THURSDAY, Sept. 16 — Regular listeners of free online police scanner feeds in Greater Lansing may have noticed a bit less radio chatter than usual after local cops switched to a new digital system that is largely inaccessible without the purchase of expensive radio equipment.
A new digital radio system (approved and funded as part of a phone surcharge for 911 calls) was released Sept. 7. And for the last week, many Lansing residents — this reporter included — have been unable to find affordable access to police radio communications.
“The folks that went to Best Buy and bought the $99 scanner will be disappointed. Those cheaper analog scanners will not work with our new digital system. But, if they are willing to spend more in the ballpark of $400-500 for the digital counterpart and put some work into programming it, they can listen just like they had in the past,” said 911 Director Barb Davidson.
Davidson said the radio upgrade project has been underway for about four years. She also noted that the changes were not designed to inhibit public access to police communications.
As for the dearth of online feeds like those on Broadcastify.com? They’ll eventually return, Davidson said. Those free streams are typically fed by HAM radio operators. Once those folks upgrade to a digital radio stream, they’ll once again be able to continue to provide the service.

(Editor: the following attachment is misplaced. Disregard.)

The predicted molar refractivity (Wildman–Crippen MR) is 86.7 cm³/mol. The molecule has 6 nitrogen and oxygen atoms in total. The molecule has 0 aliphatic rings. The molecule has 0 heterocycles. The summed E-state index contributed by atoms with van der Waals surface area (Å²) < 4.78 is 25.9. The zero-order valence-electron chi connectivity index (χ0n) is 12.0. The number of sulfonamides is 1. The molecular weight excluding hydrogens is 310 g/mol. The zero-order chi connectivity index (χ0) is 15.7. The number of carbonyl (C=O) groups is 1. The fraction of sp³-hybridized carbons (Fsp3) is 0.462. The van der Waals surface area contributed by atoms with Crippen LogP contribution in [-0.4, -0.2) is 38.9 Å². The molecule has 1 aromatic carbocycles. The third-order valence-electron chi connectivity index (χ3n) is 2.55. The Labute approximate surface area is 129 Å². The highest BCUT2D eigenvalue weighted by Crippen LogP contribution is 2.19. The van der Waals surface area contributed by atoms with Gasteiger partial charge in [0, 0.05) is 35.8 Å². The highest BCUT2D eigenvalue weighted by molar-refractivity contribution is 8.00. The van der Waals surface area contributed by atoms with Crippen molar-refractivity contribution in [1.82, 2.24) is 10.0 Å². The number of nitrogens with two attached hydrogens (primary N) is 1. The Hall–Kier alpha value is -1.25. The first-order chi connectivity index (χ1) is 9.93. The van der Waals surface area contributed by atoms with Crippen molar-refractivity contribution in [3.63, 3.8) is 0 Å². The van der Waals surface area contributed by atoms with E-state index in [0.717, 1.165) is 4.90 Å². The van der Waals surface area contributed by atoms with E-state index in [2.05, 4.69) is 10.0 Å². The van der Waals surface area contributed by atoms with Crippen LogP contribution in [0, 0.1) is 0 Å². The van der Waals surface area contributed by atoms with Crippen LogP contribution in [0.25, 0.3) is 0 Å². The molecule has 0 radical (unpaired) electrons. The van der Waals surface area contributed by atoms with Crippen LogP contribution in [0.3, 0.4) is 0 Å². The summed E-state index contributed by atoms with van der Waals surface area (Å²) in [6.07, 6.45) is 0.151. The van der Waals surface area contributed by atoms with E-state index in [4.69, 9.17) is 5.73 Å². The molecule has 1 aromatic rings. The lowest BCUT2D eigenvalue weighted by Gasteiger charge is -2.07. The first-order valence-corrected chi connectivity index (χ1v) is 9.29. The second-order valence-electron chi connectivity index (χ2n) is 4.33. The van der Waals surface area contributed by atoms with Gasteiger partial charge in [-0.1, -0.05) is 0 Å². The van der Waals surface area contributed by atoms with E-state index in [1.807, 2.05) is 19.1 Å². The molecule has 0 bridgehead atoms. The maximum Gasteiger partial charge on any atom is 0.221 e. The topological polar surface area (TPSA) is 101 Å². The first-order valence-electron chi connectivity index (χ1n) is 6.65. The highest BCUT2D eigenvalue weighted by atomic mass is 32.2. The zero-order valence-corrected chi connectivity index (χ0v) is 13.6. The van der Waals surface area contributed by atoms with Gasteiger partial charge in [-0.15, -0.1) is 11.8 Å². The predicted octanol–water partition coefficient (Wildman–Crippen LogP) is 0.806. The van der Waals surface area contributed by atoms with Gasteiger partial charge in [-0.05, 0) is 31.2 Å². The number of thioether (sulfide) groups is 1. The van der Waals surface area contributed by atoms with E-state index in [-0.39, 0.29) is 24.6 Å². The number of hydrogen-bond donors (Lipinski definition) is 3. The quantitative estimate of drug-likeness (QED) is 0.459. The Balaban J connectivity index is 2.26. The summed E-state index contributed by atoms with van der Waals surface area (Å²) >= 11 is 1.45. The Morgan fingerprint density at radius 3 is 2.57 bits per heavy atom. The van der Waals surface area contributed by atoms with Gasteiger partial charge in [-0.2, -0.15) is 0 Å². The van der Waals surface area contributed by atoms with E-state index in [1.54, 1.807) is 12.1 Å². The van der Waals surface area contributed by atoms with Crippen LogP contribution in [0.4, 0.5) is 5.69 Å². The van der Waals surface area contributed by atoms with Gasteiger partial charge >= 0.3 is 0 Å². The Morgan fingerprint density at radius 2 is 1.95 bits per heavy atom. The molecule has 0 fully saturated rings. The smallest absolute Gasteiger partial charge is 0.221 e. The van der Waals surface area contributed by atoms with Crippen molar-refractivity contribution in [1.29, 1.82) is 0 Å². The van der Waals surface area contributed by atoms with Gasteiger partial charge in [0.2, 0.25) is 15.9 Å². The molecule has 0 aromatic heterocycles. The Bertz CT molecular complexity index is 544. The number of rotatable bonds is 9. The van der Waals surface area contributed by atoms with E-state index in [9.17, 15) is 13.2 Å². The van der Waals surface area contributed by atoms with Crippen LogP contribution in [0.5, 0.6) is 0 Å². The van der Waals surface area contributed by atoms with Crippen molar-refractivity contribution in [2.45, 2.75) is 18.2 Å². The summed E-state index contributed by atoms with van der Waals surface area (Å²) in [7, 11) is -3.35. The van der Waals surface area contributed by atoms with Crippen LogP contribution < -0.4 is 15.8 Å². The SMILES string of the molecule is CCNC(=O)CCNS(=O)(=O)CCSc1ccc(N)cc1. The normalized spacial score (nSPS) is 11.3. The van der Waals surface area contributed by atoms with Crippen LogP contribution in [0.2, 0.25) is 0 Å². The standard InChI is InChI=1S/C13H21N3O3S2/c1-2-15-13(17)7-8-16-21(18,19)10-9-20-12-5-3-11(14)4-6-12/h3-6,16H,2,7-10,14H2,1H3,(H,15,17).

Some local law enforcement divisions, however, will continue to communicate entirely in private — just as they did within the old analog radio system. Davidson said two SWAT teams in Ingham County as well as the Law Enforcement Information Network channel that is used to run license plates and check warrants still operate “encrypted talk groups” that will remain inaccessible even with a new digital scanner. She noted that “main talk groups” will not be encrypted, but those private channels will also be used for certain “high priority situations.”
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